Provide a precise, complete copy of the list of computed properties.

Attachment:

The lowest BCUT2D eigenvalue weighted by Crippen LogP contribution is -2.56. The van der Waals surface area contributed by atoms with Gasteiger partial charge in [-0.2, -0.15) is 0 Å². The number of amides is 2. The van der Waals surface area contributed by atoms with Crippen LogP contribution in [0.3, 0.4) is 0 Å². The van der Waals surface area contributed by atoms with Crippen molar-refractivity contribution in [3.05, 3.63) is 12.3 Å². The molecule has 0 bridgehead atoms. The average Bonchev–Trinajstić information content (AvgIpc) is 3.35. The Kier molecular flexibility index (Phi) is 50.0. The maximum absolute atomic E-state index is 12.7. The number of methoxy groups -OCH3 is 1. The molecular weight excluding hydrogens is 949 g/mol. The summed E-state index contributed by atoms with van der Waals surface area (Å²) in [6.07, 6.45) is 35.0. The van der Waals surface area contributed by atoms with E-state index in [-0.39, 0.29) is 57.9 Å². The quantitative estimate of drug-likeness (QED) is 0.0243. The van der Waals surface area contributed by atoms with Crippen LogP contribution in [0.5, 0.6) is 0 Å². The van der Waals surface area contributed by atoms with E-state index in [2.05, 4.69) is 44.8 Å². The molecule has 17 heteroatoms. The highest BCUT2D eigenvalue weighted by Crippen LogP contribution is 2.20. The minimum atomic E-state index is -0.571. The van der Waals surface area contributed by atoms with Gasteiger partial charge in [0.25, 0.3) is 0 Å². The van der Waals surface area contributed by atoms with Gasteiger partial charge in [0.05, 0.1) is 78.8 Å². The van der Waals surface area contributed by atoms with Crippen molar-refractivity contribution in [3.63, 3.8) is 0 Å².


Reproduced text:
The lowest BCUT2D eigenvalue weighted by Crippen LogP contribution is -2.56. The van der Waals surface area contributed by atoms with Gasteiger partial charge in [-0.2, -0.15) is 0 Å². The number of amides is 2. The van der Waals surface area contributed by atoms with Crippen LogP contribution in [0.3, 0.4) is 0 Å². The van der Waals surface area contributed by atoms with Crippen molar-refractivity contribution in [3.05, 3.63) is 12.3 Å². The molecule has 0 bridgehead atoms. The average Bonchev–Trinajstić information content (AvgIpc) is 3.35. The Kier molecular flexibility index (Phi) is 50.0. The maximum absolute atomic E-state index is 12.7. The number of methoxy groups -OCH3 is 1. The molecular weight excluding hydrogens is 949 g/mol. The summed E-state index contributed by atoms with van der Waals surface area (Å²) in [6.07, 6.45) is 35.0. The van der Waals surface area contributed by atoms with E-state index in [-0.39, 0.29) is 57.9 Å². The quantitative estimate of drug-likeness (QED) is 0.0243. The van der Waals surface area contributed by atoms with Crippen LogP contribution in [0.5, 0.6) is 0 Å². The van der Waals surface area contributed by atoms with E-state index in [2.05, 4.69) is 44.8 Å². The molecule has 17 heteroatoms. The highest BCUT2D eigenvalue weighted by Crippen LogP contribution is 2.20. The minimum atomic E-state index is -0.571. The van der Waals surface area contributed by atoms with Gasteiger partial charge in [0.25, 0.3) is 0 Å². The van der Waals surface area contributed by atoms with Gasteiger partial charge in [0.05, 0.1) is 78.8 Å². The van der Waals surface area contributed by atoms with Crippen molar-refractivity contribution in [3.63, 3.8) is 0 Å².